When my three daughters were young, we occasionally reviewed the “Family Fire Escape Plan.” The girls each had easy-to-open windows in their bedrooms, which were on the ground floor. The simple plan consisted of “Open your window, jump out and we’ll meet on the backyard grass.” Earthquakes were similar: Gather on the stairs under the steel beam (the one the engineer/architect said was “strong enough to hold up a parking structure”). Continue reading “Helping Children Cope With Disaster, Part 1”
Beth Greco stood atop the Colorado mountain, digging her skis into the snow. The brisk November chill blasted her face as she peered down the steep incline. With next to no experience traversing black-diamond slopes, Greco knew the idea was dangerously reckless, the type of descent that carried significant risk of injury, or worse. But after a downward spiral with drug addiction had led her to this latest plunge, Greco was very much hoping for the worst. Continue reading “Walter Hoving Home President Has Come Full Circle”
Flip open the sports page of the Los Angeles Times and Bill Plaschke is usually there to greet readers with thought-provoking commentary about a local team or player. He’s lived in that space for the past 20 years as a columnist, constructing opinionated narratives that speak to the city’s fan bases with poignancy. Earlier this month, the Altadena resident took first place in the annual Associated Press Sports Editors contest for column writing in newspapers with circulations of more than 175,000. It was Plaschke’s sixth time receiving the national honor. Continue reading “Another National Writing Award for Altadena’s Plaschke”
Deon Brown and Kimberly Sanchez exude confidence as they sit inside a small room at the Salvation Army’s Pasadena Tabernacle on a recent Friday afternoon. At this time of the week, the facility is home to the Pasadena Police Activities League, an enrichment program that not only provides a safe haven for local students after school and during the summer, but also helps police officers build positive relationships with youth in the communities they serve. Both 17 years old, Brown and Sanchez realize that their life trajectories could have gone in very different directions if it weren’t for PAL. Continue reading “Police Activities League Guides Youth Down Right Path”
Self-consciousness and nervousness can run rampant when a teenager attends a prom. Those uncommonly dressy clothes. The fear of drawing unwanted attention. The pressure to make this a magical night — for you or someone else. Continue reading “A Carefree Prom for Some Special Students”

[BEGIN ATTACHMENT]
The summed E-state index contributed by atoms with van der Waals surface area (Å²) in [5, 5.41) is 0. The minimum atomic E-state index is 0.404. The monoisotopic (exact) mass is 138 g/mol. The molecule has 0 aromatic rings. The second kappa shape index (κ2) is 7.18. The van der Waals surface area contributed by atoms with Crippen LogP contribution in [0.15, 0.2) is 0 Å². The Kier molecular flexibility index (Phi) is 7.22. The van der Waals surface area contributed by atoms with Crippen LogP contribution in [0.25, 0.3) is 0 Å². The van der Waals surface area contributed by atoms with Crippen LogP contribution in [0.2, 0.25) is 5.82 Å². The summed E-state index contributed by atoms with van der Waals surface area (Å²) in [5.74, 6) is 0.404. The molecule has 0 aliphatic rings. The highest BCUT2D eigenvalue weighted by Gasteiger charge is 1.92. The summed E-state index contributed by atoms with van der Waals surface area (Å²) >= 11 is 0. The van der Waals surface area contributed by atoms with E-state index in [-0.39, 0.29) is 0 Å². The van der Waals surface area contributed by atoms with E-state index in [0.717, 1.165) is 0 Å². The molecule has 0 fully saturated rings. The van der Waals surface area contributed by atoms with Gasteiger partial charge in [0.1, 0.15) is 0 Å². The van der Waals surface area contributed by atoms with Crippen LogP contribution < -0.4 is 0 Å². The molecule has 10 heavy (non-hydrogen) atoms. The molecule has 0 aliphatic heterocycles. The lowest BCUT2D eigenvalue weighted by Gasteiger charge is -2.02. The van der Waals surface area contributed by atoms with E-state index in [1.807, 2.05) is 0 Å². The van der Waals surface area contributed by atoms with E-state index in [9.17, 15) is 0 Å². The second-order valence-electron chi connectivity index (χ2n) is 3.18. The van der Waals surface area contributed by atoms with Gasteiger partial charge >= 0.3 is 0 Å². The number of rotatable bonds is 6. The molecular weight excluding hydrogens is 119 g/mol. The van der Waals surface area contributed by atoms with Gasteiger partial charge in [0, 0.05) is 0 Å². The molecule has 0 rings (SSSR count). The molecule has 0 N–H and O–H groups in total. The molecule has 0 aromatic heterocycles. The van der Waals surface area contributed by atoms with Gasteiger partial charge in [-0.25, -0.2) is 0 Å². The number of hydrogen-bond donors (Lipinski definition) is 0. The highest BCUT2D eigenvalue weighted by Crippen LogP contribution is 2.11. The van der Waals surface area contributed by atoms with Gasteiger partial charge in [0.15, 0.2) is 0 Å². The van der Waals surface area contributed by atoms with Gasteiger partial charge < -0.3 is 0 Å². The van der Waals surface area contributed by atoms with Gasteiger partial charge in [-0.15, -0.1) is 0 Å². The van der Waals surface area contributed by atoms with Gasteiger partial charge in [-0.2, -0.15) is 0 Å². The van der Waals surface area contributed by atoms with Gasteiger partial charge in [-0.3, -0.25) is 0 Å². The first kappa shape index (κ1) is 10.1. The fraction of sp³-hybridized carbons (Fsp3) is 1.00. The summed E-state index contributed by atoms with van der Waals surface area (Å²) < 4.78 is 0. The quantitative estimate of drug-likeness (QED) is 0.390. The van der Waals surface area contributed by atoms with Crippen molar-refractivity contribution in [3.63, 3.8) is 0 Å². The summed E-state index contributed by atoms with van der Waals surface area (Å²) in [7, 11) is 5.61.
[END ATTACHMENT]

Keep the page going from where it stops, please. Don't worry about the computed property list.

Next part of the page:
Members of the City Council will sharpen their pencils and take one last stab at the 2016-17 fiscal year budget during its meeting this Friday morning, May 27. And the subject of Fire Department overtime — and, by extension, the level of staffing on San Marino’s fire engine — will likely continue to be a hot-button issue. Continue reading “Fire Overtime Remains a Snag in City Budget”
The June 7 primary is approaching in a hurry, and La Cañada Flintridge has a presence in a pair of intriguing state races.
Anthony Portantino is no stranger in town: He previously served as mayor here before he was elected to the state Assembly in 2005, succeeding LCF’s Carol Liu. Now he is in the thick of a six-candidate race for the 25th state Senate District seat that will be vacated by Liu, who will term out. Continue reading “Portantino, 2 Other LCF Residents Seek State Office”
Ten years ago, amid the war veterans and public officials parading down Foothill Boulevard on Memorial Day was a local starlet on the verge of superstardom. She was the person whom Sofia Miera, then 5 years old, was there to see.
Miley Cyrus has been nearly impossible to miss since then, when she was best known as Hannah Montana, the character she played opposite her dad, Billy Ray Cyrus, on the Disney Channel hit show. Continue reading “The Day Miley Cyrus Rode in LCF Parade”
They’re still talking.
“Still working on the numbers,” as La Cañada Teachers Association President Mandy Redfern put it in an email Wednesday.
Representatives of the LCTA and the La Cañada Unified School District continued to negotiate teacher pay this week. The two sides met on Monday and Tuesday, according to LCUSD Superintendent Wendy Sinnette.
Last week, she said they engaged in a bargaining session that lasted until after 2 a.m. on May 18. Continue reading “Talks on Teachers’ Pay Continue”
California’s drought is not over, but because it’s considered less severe than it was a year ago, the State Water Resources Control Board was compelled last week to adopt a different approach to encourage water conservation among the state’s residents. Continue reading “LCF Urged Not to Get Complacent on Water Use”